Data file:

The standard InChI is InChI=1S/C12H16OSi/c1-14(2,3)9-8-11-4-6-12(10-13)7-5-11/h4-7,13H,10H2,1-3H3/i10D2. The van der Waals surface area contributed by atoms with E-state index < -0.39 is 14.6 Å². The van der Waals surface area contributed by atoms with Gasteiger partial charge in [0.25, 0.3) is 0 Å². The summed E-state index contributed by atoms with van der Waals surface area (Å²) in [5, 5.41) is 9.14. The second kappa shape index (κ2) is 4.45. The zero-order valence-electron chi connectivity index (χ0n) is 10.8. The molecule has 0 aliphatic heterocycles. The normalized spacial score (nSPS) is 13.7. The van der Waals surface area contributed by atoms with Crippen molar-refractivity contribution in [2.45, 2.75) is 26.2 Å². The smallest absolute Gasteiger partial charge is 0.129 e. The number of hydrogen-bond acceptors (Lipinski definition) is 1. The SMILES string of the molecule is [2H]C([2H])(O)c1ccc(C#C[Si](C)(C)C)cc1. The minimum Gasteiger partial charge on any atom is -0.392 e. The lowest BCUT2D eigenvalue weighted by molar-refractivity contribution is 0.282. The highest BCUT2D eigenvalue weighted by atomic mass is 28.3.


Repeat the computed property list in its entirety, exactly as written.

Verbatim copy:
The standard InChI is InChI=1S/C12H16OSi/c1-14(2,3)9-8-11-4-6-12(10-13)7-5-11/h4-7,13H,10H2,1-3H3/i10D2. The van der Waals surface area contributed by atoms with E-state index < -0.39 is 14.6 Å². The van der Waals surface area contributed by atoms with Gasteiger partial charge in [0.25, 0.3) is 0 Å². The summed E-state index contributed by atoms with van der Waals surface area (Å²) in [5, 5.41) is 9.14. The second kappa shape index (κ2) is 4.45. The zero-order valence-electron chi connectivity index (χ0n) is 10.8. The molecule has 0 aliphatic heterocycles. The normalized spacial score (nSPS) is 13.7. The van der Waals surface area contributed by atoms with Crippen molar-refractivity contribution in [2.45, 2.75) is 26.2 Å². The smallest absolute Gasteiger partial charge is 0.129 e. The number of hydrogen-bond acceptors (Lipinski definition) is 1. The SMILES string of the molecule is [2H]C([2H])(O)c1ccc(C#C[Si](C)(C)C)cc1. The minimum Gasteiger partial charge on any atom is -0.392 e. The lowest BCUT2D eigenvalue weighted by molar-refractivity contribution is 0.282. The highest BCUT2D eigenvalue weighted by atomic mass is 28.3.